groups » Trial Management » Internal Monitoring to Improve QA - tell me about your thoughts, ideas and experiences, please!
I am interested in peoples' ideas and experiences in in-house monitoring systems. This came up in our team meeting the other day, because we were looking at ways to improve our quality assurance processes and it was suggested by someone and seemed like a very good idea. I have read on this website about a group who have had sites monitoring eachother, but this would just be within our group but I want the whole group to be involved - and we want it to be supportive (a bit of a cross between mentoring and monitoring I supppose!).
We just really want to keep an eye on everything that we have going on, to ensure that we keep on top of small mistakes, to make larger monitoring visits more straightforward and to make audits and inspections less arduous. Also, I think it will be really beneficial for the group to work together if we can do so in a supportive way rather than a critical way.
I saw a blog on here about how QA can be improved and it inspired me to post to get the Global Health Trials community's input! I just wondered what others thought about this, whether people have tried it, how you went about doing so, and what worked and didn't work for you.
Thank you in advance!
I believe this is an important discussion as this is an area where people are confused. The 'traditional' monitoring model came from ICH-GCP and typically involved pharmacuetical companies monitoring the trials they they sponsor. This is the 'gold standard' from which all other approaches have evolved. Contract research organisation have grown over recent years and of course they are simply tasked by the sponsor to monitor their trials. It seems there is often a question or concern over schemes where sites monitor their own trials. This should be laid to rest because this is same as companies (sponsors) monitoring their own trials. An academic centre is often the 'sponsor' and therefore it is appropriate and indeed correct that they monitor their own trials. In my view it comes down to professionalism and the need to recognise trial staff for their roles and responsibilities and provide them with the professional support and mandate to be 'internal' or local monitors. The confusion over whether this is appropriate needs to be widely understood and recognised as being no different to the highly accepted and indeed standard practice of sponsors monitoring their own trials. The widespread use of CRO's has given the impression of 'independent' monitoring - whereas in fact it was no different as the sponsor was commissioning the CRO. The danger is that this becomes a commercially driven enterprise to perpetuate the myth that it is necessary to pay for an 'outside' organisation to monitor a trial. A monitor is someone who is well trained and professional and who can guide and support trial teams to ensure they are following the protocol, that data is being captured accurately and that the rights and well being of the participants are being protected.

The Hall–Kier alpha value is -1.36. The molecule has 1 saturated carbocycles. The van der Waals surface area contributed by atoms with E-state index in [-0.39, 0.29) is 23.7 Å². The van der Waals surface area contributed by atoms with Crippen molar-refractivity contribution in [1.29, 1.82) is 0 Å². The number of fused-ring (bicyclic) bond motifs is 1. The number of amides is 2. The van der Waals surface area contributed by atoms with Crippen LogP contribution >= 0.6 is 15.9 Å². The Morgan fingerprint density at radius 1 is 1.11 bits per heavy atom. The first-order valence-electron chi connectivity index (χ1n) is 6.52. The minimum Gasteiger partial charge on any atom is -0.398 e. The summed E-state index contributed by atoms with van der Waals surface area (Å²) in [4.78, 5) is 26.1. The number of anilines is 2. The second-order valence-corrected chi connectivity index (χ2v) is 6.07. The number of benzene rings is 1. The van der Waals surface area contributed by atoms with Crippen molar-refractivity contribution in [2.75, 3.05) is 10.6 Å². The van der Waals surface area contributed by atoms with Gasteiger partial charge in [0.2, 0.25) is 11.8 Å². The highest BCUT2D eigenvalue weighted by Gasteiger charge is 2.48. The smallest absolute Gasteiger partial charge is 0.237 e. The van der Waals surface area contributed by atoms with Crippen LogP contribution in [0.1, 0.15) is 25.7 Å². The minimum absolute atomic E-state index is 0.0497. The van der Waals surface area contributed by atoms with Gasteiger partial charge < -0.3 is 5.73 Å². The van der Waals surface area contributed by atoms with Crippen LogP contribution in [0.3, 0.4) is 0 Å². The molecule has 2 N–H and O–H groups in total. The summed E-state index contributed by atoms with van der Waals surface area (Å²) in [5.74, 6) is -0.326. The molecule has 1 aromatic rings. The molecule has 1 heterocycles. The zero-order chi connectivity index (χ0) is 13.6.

Further to this interesting discussion, it is extremely valuable and sustainable to promote this arrangement of internally self-regulated monitoring of clinical trials, especially in resource-constrained settings of sub-Saharan Africa. It is more acceptable and affordable compared to the daunting sponsor or CRO arrangements (which are external to the setting) when promoting and propelling strategic quality management schemes for conducted health research in order to generate high-quality evidence for health policy and practice.